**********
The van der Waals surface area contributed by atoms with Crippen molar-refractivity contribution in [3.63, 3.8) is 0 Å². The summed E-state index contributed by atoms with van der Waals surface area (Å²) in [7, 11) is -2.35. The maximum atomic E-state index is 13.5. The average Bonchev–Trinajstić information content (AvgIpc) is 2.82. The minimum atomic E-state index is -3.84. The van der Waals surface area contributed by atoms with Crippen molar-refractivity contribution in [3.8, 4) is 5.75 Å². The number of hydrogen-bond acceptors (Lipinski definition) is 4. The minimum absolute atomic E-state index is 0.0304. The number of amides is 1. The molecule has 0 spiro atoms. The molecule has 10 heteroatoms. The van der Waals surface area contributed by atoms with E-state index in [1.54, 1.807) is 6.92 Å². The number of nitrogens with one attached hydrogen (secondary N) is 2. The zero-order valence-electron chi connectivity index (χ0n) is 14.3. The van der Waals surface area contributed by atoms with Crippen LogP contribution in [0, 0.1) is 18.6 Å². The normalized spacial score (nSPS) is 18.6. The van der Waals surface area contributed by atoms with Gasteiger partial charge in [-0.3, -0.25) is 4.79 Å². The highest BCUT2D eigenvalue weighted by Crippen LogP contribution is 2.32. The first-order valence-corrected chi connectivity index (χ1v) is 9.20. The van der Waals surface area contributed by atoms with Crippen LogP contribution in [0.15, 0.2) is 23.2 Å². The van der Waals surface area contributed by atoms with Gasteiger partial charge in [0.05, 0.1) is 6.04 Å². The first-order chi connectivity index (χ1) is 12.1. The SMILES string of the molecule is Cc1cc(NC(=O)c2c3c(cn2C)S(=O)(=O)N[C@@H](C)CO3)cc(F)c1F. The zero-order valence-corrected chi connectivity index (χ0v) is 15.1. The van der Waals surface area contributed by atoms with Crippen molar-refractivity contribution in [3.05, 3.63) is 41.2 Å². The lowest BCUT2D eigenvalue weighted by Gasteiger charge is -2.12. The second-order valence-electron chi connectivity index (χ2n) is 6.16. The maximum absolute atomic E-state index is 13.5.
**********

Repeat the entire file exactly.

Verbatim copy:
The van der Waals surface area contributed by atoms with Crippen molar-refractivity contribution in [3.63, 3.8) is 0 Å². The summed E-state index contributed by atoms with van der Waals surface area (Å²) in [7, 11) is -2.35. The maximum atomic E-state index is 13.5. The average Bonchev–Trinajstić information content (AvgIpc) is 2.82. The minimum atomic E-state index is -3.84. The van der Waals surface area contributed by atoms with Crippen molar-refractivity contribution in [3.8, 4) is 5.75 Å². The number of hydrogen-bond acceptors (Lipinski definition) is 4. The minimum absolute atomic E-state index is 0.0304. The number of amides is 1. The molecule has 0 spiro atoms. The molecule has 10 heteroatoms. The van der Waals surface area contributed by atoms with E-state index in [1.54, 1.807) is 6.92 Å². The number of nitrogens with one attached hydrogen (secondary N) is 2. The zero-order valence-electron chi connectivity index (χ0n) is 14.3. The van der Waals surface area contributed by atoms with Crippen LogP contribution in [0, 0.1) is 18.6 Å². The normalized spacial score (nSPS) is 18.6. The van der Waals surface area contributed by atoms with Gasteiger partial charge in [-0.3, -0.25) is 4.79 Å². The highest BCUT2D eigenvalue weighted by Crippen LogP contribution is 2.32. The first-order valence-corrected chi connectivity index (χ1v) is 9.20. The van der Waals surface area contributed by atoms with Crippen LogP contribution in [0.15, 0.2) is 23.2 Å². The van der Waals surface area contributed by atoms with Gasteiger partial charge in [0.05, 0.1) is 6.04 Å². The first-order chi connectivity index (χ1) is 12.1. The SMILES string of the molecule is Cc1cc(NC(=O)c2c3c(cn2C)S(=O)(=O)N[C@@H](C)CO3)cc(F)c1F. The zero-order valence-corrected chi connectivity index (χ0v) is 15.1. The van der Waals surface area contributed by atoms with Crippen molar-refractivity contribution in [3.05, 3.63) is 41.2 Å². The lowest BCUT2D eigenvalue weighted by Gasteiger charge is -2.12. The second-order valence-electron chi connectivity index (χ2n) is 6.16. The maximum absolute atomic E-state index is 13.5.